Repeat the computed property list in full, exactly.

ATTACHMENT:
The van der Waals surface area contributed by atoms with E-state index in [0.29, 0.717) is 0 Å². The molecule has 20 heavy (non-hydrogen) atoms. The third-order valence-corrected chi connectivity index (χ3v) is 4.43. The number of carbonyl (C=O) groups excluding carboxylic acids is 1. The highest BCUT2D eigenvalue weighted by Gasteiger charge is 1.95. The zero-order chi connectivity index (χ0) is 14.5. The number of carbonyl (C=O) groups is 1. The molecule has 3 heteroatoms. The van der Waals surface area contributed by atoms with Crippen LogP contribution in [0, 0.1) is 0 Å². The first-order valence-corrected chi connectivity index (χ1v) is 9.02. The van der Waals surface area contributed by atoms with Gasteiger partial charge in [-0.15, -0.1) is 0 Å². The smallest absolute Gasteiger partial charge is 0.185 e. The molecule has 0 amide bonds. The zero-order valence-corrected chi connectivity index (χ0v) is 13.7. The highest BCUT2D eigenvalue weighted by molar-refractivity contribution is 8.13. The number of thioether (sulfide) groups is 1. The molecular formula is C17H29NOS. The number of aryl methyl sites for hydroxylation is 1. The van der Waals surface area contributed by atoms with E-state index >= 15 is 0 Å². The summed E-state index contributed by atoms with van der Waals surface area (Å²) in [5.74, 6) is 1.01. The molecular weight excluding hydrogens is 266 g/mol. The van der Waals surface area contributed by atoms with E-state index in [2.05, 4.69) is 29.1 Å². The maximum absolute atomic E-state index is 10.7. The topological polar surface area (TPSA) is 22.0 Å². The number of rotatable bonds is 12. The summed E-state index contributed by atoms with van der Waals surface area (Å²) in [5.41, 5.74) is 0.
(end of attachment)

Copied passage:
The van der Waals surface area contributed by atoms with E-state index in [0.29, 0.717) is 0 Å². The molecule has 20 heavy (non-hydrogen) atoms. The third-order valence-corrected chi connectivity index (χ3v) is 4.43. The number of carbonyl (C=O) groups excluding carboxylic acids is 1. The highest BCUT2D eigenvalue weighted by Gasteiger charge is 1.95. The zero-order chi connectivity index (χ0) is 14.5. The number of carbonyl (C=O) groups is 1. The molecule has 3 heteroatoms. The van der Waals surface area contributed by atoms with Crippen LogP contribution in [0, 0.1) is 0 Å². The first-order valence-corrected chi connectivity index (χ1v) is 9.02. The van der Waals surface area contributed by atoms with Gasteiger partial charge in [-0.15, -0.1) is 0 Å². The smallest absolute Gasteiger partial charge is 0.185 e. The molecule has 0 amide bonds. The zero-order valence-corrected chi connectivity index (χ0v) is 13.7. The highest BCUT2D eigenvalue weighted by molar-refractivity contribution is 8.13. The number of thioether (sulfide) groups is 1. The molecular formula is C17H29NOS. The number of aryl methyl sites for hydroxylation is 1. The van der Waals surface area contributed by atoms with E-state index >= 15 is 0 Å². The summed E-state index contributed by atoms with van der Waals surface area (Å²) in [5.74, 6) is 1.01. The molecular weight excluding hydrogens is 266 g/mol. The van der Waals surface area contributed by atoms with E-state index in [2.05, 4.69) is 29.1 Å². The maximum absolute atomic E-state index is 10.7. The topological polar surface area (TPSA) is 22.0 Å². The number of rotatable bonds is 12. The summed E-state index contributed by atoms with van der Waals surface area (Å²) in [5.41, 5.74) is 0.